Saturday, April 27th, 2013

I’ve only ever been to the Joiners Arms the once but that was only a couple of weeks ago and you can be sure that I’ll be going again. I was late home on a Friday night having been to Derbyshire to drop the kids off on their Duke of Edinburgh Silver Award expedition. It’s not my idea of a good time, driving to Derbyshire and back on a Friday evening!

I didn’t get to the pub until 8.45. That’s unusual for me on a Friday night. I normally like to get a few in early doors and then get home for dinner with Anne at a sensible time. On this occasion it was too late for dinner so I called the boys to see if they were still around. They were, at the Joiners Arms.

The Joiners Arms is on Victoria Street, near the copshop on West Parade in Lincoln. You will have probably seen the Burton Arms without noticing the Joiners Arms further up the street on the left.

I’ve got to tell you it’s a gem. When I got there the boys were playing killer on the pool table. Miss three pots and you’re out. Pound in winner takes all. They had been drinking since five o’clock so the party was in full swing by the time I got there. I had half an hour before picking up my takeaway from the Newport Arms Chinese Restaurant up the hill so I nursed a pint but still had a good chat.

The thing about the Joiners Arms is that it is a simple proper pub. No pretensions. There is a wide selection of real ales behind the bar at very reasonable prices. There was no juke box, just a CD player which people used to play their CDs of choice.

The game of killer eventually finished, someone loudly took his winnings and the boys began to move on to the Tap And Spile down the road. I set off for my takeaway and home. The Joiners Arms deserves success. I shall return.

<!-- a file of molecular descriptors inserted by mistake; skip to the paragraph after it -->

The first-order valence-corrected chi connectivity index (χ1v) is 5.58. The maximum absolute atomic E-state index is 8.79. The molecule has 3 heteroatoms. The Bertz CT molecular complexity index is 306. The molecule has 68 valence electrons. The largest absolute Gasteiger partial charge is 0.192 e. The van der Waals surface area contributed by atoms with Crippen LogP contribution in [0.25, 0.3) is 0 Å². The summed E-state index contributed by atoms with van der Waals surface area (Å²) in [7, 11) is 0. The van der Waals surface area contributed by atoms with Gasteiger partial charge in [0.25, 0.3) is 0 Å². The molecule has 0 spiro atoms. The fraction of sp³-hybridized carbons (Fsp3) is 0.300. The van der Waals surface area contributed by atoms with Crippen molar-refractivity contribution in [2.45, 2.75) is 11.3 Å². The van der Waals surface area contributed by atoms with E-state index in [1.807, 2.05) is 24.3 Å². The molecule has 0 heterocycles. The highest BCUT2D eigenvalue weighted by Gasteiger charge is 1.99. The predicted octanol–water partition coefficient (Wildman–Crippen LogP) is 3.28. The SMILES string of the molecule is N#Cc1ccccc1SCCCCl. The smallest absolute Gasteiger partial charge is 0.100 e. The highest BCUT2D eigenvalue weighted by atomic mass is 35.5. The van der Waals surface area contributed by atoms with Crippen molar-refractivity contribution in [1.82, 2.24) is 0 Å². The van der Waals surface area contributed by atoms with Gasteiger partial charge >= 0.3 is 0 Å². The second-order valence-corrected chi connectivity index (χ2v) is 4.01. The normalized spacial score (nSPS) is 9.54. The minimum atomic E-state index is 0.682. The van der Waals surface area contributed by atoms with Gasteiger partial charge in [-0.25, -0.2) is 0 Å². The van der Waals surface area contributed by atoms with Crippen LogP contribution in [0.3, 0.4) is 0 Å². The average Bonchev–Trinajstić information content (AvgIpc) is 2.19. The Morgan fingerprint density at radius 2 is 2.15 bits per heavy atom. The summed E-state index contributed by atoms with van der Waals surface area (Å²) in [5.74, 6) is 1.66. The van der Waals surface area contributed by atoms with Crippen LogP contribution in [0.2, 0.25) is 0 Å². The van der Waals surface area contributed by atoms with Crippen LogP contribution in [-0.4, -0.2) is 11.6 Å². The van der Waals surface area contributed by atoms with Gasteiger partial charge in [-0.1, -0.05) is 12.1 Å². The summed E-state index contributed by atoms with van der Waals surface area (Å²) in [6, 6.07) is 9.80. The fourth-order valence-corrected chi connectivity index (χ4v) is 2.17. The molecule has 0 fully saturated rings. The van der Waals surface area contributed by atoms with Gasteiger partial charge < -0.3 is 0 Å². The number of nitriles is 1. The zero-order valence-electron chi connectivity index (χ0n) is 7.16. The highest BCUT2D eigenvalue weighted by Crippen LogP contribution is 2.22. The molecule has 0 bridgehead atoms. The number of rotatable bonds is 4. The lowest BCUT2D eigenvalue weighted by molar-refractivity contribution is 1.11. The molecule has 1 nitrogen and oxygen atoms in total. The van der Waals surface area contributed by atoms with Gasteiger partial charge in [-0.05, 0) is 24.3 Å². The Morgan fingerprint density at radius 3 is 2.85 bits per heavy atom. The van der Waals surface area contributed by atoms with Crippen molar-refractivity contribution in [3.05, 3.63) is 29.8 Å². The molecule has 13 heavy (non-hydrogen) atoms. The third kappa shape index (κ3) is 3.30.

A study in toast and marmalade

Saturday, April 27th, 2013

Toast and marmalade made in the kitchen.

This is the same kitchen used by the artist for his still life studies as characterised by “Painted chair in early morning light” in which you can see the black marble effect worktop that forms the backdrop for “toast and marmalade”.

The relatively thin slices of bread used in the making of the toast reflect the fact that the global recession was still ongoing. On the other hand the copious amount of butter applied to the toast appear to show that artist Davies is himself in denial of this fact, at least at the time the pixels were captured.

Of some considerable interest to afficionados of fruit preservation will be that the marmalade is of the bitter Seville orange variety and was made by Davies. The outcome offers the palate a perfect bitter sweet experience and with several large jars remaining will be consumed at breakfast for some years to come.

The spoon shown on the plate was used to scoop the marmalade from its kilner jar and the knife used to spread both butter and marmalade unevenly across the toast.

One final comment is that this study was clearly an afterthought as someone, presumably the artist himself, has already taken a bite out of one of the slices of toast. This would not have originally formed part of the planned composition of the scene thought it in no way minimises the quality of the final outcome.